Originally Posted by Ms Arielle
He repeated he wanted to eat want he wants. He'd rather be dead.
He is expecting surgery to fix the pain.
He's encouraged to think that way. Because doctors have solved a problem for people who have serious joint issues. When the difference between having it and not having it is so big the side effects really don't matter. They are rightly proud. But we have reached diminishing returns when there is a solution. In cases where the process can be interrupted and healed, it is the body crying out for help.
We're back in acute solutions to chronic problems, which has a terrible track record. Type II diabetes: NOW there actually is a choice. Some people take the pills and surgery and that's a complicated mental issue. Others want to solve the actual problem and change the way they eat.
Over the last few years I've dropped my media contact, partly to work on making my own and partly because it was overwhelming
But this new low oxalate thing (which seems to be working!) is about six weeks old and established, and my research shifted to a broader range, from Nina Teicholz to people who expose the pyramid schemes behind green smoothies and "fasting lessons."
All to help people pretend to try they are changing
the way they eat but it is very difficult
. That's why gimmicks like NOOM and "30 pounds in 30 days" keep selling. Because no one can teach you a realization, one has to work at it.
Imagine we knew someone who was always drinking and driving and getting in wrecks and they say they can't change the way they drive. This is how they LIKE to drive and it's how they LIKE to drink and it's someone else's fault their license has been lifted because they should be able to do what they want. And it works that way for food, because it is addictive. It can be explained with addict behaviors.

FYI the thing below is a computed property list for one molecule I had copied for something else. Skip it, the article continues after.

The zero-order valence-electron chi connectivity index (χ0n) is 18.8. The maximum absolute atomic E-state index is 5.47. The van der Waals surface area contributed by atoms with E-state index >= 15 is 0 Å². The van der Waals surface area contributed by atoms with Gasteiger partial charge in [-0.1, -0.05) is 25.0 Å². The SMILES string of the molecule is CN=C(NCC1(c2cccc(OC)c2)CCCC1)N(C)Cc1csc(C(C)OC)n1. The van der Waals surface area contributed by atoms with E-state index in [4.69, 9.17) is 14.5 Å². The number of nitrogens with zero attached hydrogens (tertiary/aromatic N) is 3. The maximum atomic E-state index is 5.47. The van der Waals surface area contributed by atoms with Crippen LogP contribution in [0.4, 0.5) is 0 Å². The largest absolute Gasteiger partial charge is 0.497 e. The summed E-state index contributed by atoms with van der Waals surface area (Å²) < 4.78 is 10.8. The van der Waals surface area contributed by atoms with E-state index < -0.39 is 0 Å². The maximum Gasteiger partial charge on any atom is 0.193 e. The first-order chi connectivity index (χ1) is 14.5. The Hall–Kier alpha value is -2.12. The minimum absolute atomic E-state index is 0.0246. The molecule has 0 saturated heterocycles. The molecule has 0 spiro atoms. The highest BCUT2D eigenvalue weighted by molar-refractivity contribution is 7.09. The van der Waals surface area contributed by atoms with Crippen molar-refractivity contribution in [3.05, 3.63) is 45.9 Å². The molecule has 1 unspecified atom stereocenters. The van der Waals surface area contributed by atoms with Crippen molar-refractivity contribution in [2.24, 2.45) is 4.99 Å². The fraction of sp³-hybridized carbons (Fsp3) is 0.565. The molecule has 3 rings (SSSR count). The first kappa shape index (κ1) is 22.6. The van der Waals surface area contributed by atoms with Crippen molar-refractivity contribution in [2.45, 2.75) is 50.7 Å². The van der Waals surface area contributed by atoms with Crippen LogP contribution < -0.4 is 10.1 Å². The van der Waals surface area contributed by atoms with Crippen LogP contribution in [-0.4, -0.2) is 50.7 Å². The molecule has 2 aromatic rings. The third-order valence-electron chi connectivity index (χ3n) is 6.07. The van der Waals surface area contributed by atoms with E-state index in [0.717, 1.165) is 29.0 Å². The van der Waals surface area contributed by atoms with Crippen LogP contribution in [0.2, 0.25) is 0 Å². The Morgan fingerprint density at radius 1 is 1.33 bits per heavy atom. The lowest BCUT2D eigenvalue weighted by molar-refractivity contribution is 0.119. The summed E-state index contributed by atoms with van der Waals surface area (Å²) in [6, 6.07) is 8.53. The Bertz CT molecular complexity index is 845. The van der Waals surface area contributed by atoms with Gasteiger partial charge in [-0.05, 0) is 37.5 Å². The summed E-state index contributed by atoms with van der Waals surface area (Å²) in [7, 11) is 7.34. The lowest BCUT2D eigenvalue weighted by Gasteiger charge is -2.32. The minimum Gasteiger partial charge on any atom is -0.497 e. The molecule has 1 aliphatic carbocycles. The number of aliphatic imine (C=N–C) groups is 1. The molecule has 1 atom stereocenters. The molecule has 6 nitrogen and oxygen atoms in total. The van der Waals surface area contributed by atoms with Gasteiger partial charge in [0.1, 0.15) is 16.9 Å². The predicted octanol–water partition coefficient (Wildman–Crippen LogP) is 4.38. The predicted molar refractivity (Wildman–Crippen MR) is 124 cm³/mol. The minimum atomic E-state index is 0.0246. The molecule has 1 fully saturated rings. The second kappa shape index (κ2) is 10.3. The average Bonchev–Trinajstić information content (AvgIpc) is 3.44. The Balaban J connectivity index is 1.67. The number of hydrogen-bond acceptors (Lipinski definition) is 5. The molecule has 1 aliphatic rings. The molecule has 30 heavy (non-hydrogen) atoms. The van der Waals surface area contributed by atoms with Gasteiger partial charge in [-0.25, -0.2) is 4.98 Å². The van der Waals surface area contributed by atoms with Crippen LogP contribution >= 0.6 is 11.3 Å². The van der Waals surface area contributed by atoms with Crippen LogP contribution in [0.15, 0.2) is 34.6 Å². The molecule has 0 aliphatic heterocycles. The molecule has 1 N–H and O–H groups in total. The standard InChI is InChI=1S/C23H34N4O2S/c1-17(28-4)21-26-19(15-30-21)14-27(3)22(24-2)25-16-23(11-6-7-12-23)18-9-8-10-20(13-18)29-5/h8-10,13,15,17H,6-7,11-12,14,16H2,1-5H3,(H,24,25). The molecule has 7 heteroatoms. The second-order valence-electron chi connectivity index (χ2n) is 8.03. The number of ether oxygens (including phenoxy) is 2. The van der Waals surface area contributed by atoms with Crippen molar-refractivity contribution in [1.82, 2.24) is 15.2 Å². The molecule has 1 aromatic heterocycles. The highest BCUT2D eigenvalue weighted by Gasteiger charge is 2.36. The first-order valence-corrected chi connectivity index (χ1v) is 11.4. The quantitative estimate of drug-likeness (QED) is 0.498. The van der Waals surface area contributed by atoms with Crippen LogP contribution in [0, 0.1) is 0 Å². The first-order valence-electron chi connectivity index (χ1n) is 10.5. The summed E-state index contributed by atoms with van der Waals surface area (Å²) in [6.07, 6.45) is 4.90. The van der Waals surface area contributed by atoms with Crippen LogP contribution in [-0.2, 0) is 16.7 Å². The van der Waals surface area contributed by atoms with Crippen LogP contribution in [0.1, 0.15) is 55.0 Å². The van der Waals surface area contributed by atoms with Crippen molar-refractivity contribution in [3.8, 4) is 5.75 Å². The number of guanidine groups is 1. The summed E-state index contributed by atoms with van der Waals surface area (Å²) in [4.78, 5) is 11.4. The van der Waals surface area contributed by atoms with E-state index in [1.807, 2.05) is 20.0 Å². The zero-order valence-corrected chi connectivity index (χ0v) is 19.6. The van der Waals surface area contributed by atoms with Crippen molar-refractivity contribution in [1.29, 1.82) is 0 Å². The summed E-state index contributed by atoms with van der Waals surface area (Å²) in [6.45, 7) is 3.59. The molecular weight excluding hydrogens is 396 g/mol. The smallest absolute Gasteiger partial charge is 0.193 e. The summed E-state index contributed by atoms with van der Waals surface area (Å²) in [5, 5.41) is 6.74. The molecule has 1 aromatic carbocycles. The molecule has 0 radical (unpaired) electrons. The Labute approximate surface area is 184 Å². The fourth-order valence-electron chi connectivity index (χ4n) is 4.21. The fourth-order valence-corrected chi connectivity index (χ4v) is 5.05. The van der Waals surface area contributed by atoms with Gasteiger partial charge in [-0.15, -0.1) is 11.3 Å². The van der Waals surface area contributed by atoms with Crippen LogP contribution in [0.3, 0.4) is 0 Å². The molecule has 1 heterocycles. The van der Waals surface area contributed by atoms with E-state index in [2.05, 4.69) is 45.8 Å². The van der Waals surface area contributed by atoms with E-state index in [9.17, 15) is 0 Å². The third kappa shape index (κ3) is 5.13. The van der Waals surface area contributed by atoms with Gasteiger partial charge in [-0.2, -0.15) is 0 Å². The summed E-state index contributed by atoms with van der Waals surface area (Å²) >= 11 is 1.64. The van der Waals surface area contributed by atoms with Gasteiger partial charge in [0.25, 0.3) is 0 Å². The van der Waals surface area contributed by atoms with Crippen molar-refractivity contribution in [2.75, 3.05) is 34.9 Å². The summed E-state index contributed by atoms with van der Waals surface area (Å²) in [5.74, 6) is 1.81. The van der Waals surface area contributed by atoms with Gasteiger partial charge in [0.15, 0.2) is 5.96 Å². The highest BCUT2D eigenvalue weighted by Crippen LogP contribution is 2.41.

In my experience with autoimmune, I think doctors don't want to talk about side effects, and so they don't. My independent pharmacist would go over the side effects with a new medication. The corporate bunch I deal with now are not trained to do that. The corporation doesn't police that. So people drift along without adequate prep.
This is "standard of care." I read a memoir where a woman went to a famous multiple sclerosis specialist for "care" and got handed brochures with the instructions to Pick One. (Fortunately for her, it turned out to be a vegan B-12 deficiency.)
And they soothe autoimmune patients with, "it won't kill you. You'll die with it, but it won't be from the disease." No, it will more than likely be some other failing system that the drugs also messed up. OR, in the even worse scenario from my POV, a sudden, raging, infection. But it won't be autoimmune, so relax.
Granted, I think doctors suffer from this system in that they are upset and sorry, on some level, about not being able to do anything. So much that they block out anything else but getting through another sad new session. (I have met so many clinically depressed ex-oncologists, for some reason...)
As a doctor, they have the ability to say, "this is standard of care, and these are the side effects. Here is an alternative you can try, no downside in trying, that works for many people." And some of them are taking it. My doctor loves what I'm doing, and is very supportive.
is what I call a Standard. One might even say, a fair Standard.